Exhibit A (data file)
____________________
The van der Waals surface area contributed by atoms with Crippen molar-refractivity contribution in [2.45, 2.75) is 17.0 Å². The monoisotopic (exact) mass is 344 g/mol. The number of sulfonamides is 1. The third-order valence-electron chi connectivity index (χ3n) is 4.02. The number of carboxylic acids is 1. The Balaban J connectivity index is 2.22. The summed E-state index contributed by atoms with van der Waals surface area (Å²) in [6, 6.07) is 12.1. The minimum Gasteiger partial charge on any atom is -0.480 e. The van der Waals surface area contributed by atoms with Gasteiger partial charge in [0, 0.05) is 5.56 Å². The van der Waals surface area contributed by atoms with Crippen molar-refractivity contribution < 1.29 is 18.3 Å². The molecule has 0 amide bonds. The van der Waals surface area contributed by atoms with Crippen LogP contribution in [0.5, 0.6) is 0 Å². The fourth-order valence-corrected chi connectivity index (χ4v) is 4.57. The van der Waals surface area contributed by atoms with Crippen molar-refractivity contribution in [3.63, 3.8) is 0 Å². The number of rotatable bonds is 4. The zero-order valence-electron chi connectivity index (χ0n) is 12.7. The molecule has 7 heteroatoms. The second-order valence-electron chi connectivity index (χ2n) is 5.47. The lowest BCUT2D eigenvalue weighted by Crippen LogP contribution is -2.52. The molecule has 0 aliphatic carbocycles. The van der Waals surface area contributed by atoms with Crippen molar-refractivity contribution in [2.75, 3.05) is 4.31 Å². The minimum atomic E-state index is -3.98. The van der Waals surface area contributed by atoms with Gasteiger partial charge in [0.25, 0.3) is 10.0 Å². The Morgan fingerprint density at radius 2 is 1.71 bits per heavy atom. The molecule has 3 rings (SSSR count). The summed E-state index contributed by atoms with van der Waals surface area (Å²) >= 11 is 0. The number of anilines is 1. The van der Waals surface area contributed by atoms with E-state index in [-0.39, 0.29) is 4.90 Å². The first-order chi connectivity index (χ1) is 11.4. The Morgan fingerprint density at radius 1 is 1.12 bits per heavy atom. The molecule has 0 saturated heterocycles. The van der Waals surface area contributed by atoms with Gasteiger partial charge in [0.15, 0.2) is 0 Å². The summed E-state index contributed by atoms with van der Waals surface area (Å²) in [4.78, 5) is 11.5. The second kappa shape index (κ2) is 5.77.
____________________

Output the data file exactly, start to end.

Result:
The van der Waals surface area contributed by atoms with Crippen molar-refractivity contribution in [2.45, 2.75) is 17.0 Å². The monoisotopic (exact) mass is 344 g/mol. The number of sulfonamides is 1. The third-order valence-electron chi connectivity index (χ3n) is 4.02. The number of carboxylic acids is 1. The Balaban J connectivity index is 2.22. The summed E-state index contributed by atoms with van der Waals surface area (Å²) in [6, 6.07) is 12.1. The minimum Gasteiger partial charge on any atom is -0.480 e. The van der Waals surface area contributed by atoms with Gasteiger partial charge in [0, 0.05) is 5.56 Å². The van der Waals surface area contributed by atoms with Crippen molar-refractivity contribution < 1.29 is 18.3 Å². The molecule has 0 amide bonds. The van der Waals surface area contributed by atoms with Crippen LogP contribution in [0.5, 0.6) is 0 Å². The fourth-order valence-corrected chi connectivity index (χ4v) is 4.57. The van der Waals surface area contributed by atoms with Crippen molar-refractivity contribution in [3.63, 3.8) is 0 Å². The number of rotatable bonds is 4. The zero-order valence-electron chi connectivity index (χ0n) is 12.7. The molecule has 7 heteroatoms. The second-order valence-electron chi connectivity index (χ2n) is 5.47. The lowest BCUT2D eigenvalue weighted by Crippen LogP contribution is -2.52. The molecule has 0 aliphatic carbocycles. The van der Waals surface area contributed by atoms with Crippen molar-refractivity contribution in [2.75, 3.05) is 4.31 Å². The minimum atomic E-state index is -3.98. The van der Waals surface area contributed by atoms with Gasteiger partial charge in [0.25, 0.3) is 10.0 Å². The Morgan fingerprint density at radius 2 is 1.71 bits per heavy atom. The molecule has 3 rings (SSSR count). The summed E-state index contributed by atoms with van der Waals surface area (Å²) >= 11 is 0. The number of anilines is 1. The van der Waals surface area contributed by atoms with E-state index in [-0.39, 0.29) is 4.90 Å². The first-order chi connectivity index (χ1) is 11.4. The Morgan fingerprint density at radius 1 is 1.12 bits per heavy atom. The molecule has 0 saturated heterocycles. The van der Waals surface area contributed by atoms with Gasteiger partial charge in [0.15, 0.2) is 0 Å². The summed E-state index contributed by atoms with van der Waals surface area (Å²) in [4.78, 5) is 11.5. The second kappa shape index (κ2) is 5.77.